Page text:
I have VERY mixed emotions on this subject. While I fully support and agree with you regarding the realities of invisible disabilities and the absolute right to use handicap parking in such cases, I also know I myself have often, rightfully or wrongfully, “judged” persons I have seen pull into a handicap spot only to hop out of the car and all but dash into the store, movie theater or other location. Happened just this morning at a Starbucks — just before getting out of the car the passenger tossed the handicap sticker on the wind shield. The driver then hopped out and the passenger stayed in the car until the driver returned. Yes, perhaps I’m overly sensitive to this because when my husband and I are together in the car I refuse to let him park in a handicap spot unless I am getting out as well. Also, while I don’t like the idea of others judging based simply on what they cannot see…I’m glad there are those out there who do look askance at someone they think is abusing the handicap placard…especially when their reason for doing so is to SUPPORT me and those who have the need for those spots! Thus my conflict — I’m proud of and thankful for those uninvolved third parties who want to stand up to abuses…yet the reality of invisible conditions clouds the issue. Okay, so maybe the simple answer is “don’t judge”…but my personal reality is that I do like and greatly appreciate those willing to support persons with handicaps. Liked I said…very mixed emotions on this one.

    • Jamie Hughes says:

      Hey Cyndi, those folks you mention are using the pass incorrectly. To legally park in a handicapped space, the person to whom the placard belongs must enter or alight from the vehicle. It can’t be used by another person for any reason. You are right to comment on this, and they should know better.

    • GoatGal says:

      When given the option of a handicapped license plate or a placard, I chose the latter. With MS I don’t always need to park in a handicapped space, so I don’t use one. Some retail places seem to have fewer handicapped spaces than others, and I want to leave them available for those less able than I. But when temperatures soar and the asphalt seems like a bed of coals, I am grateful for the use of a closer space and my placard.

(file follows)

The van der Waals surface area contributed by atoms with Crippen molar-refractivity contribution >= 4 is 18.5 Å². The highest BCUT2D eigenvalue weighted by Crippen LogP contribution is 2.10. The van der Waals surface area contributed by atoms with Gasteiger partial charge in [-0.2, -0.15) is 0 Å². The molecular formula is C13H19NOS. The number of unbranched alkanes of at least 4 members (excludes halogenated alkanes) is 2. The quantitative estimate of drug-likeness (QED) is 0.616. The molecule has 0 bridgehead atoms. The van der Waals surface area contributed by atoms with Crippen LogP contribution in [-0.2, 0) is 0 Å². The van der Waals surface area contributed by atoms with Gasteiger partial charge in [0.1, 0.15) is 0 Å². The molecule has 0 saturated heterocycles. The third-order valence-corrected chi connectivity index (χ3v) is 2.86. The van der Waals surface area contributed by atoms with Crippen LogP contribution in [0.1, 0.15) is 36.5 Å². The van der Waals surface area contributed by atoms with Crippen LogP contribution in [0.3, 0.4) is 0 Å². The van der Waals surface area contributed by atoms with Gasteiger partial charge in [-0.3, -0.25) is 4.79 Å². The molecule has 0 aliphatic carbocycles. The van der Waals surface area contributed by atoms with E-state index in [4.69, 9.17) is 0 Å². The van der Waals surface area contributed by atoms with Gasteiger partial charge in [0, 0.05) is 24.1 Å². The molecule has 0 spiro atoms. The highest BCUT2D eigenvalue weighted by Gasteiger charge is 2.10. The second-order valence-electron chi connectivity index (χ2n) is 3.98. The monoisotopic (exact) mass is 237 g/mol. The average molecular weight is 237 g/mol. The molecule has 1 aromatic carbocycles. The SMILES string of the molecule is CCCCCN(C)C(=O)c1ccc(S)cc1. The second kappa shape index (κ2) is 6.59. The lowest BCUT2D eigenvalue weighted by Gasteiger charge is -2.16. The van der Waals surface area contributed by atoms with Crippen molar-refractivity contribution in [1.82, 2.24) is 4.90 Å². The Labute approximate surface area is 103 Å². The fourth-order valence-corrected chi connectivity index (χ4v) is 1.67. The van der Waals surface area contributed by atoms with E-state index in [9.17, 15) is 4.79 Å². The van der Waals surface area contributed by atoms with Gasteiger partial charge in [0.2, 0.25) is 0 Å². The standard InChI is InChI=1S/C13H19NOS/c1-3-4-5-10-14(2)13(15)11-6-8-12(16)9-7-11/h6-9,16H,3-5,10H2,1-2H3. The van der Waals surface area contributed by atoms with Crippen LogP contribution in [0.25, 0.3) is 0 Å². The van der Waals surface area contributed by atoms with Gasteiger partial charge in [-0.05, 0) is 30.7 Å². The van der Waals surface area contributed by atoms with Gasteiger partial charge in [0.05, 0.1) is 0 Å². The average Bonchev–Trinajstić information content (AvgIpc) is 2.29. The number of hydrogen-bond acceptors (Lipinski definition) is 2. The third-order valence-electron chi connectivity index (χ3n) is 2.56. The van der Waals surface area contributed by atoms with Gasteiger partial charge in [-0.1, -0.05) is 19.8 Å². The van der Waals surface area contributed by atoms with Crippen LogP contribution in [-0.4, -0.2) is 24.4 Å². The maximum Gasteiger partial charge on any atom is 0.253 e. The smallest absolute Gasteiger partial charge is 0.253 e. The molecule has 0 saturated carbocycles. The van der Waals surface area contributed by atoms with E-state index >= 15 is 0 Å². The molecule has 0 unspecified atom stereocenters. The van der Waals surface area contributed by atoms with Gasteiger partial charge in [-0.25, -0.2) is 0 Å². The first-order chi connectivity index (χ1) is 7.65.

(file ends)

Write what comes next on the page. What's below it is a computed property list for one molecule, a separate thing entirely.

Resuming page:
• Jamie Hughes says:

        That’s exactly how I use it as well. If I’m feeling well (which is most of the time), I park in a regular space. However, on those days when I’m too beat to walk across the lot, I take advantage of the space. Also, if there is only one space left, I NEVER take it. It’s funny how we all set up rules for ourselves, isn’t it?

  4. Graeme Waymark says:

    I rarely drive. I do not go shopping with my wife; however she does take me to appointments and visitations with others. I know that she never uses the handicap pass when on her own and we do not use it when it is not needed. On the other hand, there are times when I am not wanting to be left alone or need to know that I can reach my wife quickly. On those occasions, she parks in the H.S. and I wait in the car with engine on. I have a cell phone with me in order to call her phone if an emergency develops. Even though this situation occurs rarely, it does point out that one can not ever fully understand the motives and intentions of others by just interpreting their actions. In my opinion, it may be even illegal for me to remain in the car, but there are occasions where we all jay-walk in life and this is one for us.

    The flipside of all this is the interpretation of someone staring and wondering: ‘is that person judging or pondering positive thoughts of how to support me’? That always reframes me to believe there are other motives in a person’s stare! (grinning)

    • Jamie Hughes says:

      Graeme, that is a legitimate option as well, and people should leave room for that as well. I normally, like you, try to give people the benefit of the doubt when they stare, but there was no mistaking this gentleman. The look on his face said it all. 🙁

  5. Linda Gonzales says:

    I have MS…I do not drive, I never learned, having grown up in NYC…imagine the nonsense I have had to put up with in the streets, while crossing, getting out of taxis, etc. Once, while getting out of a taxi at the front entrance of the local bus station, in Philadelphia where I am now, because of construction there was only one lane available…a driver behind me blew his horn the entire time that it took to get out of the cab – takes me some time, believe me – even though he could clearly see that the cabdriver was occupied retrieving my walker from the trunk, and I was WAVING MY CANE at him – just so he could understand what was going on. No, he did NOT understand, he did not care at all, and his female companion sitting next to him in the car was SMILING the whole time. I fear for our humanity, I really do…

    • Jamie Hughes says:

      Linda, I am so sorry that person treated you that way! Really, it is inexcusable. (But that’s Philly, right? I have an uncle from there, and he jokes about “Philly Phrendliness” all the time!) Everything moves too quickly these days, and patience is in short supply. One day, we’ll have to hit a wall as a culture and slow down, but that doesn’t look like it’s going to happen any time soon.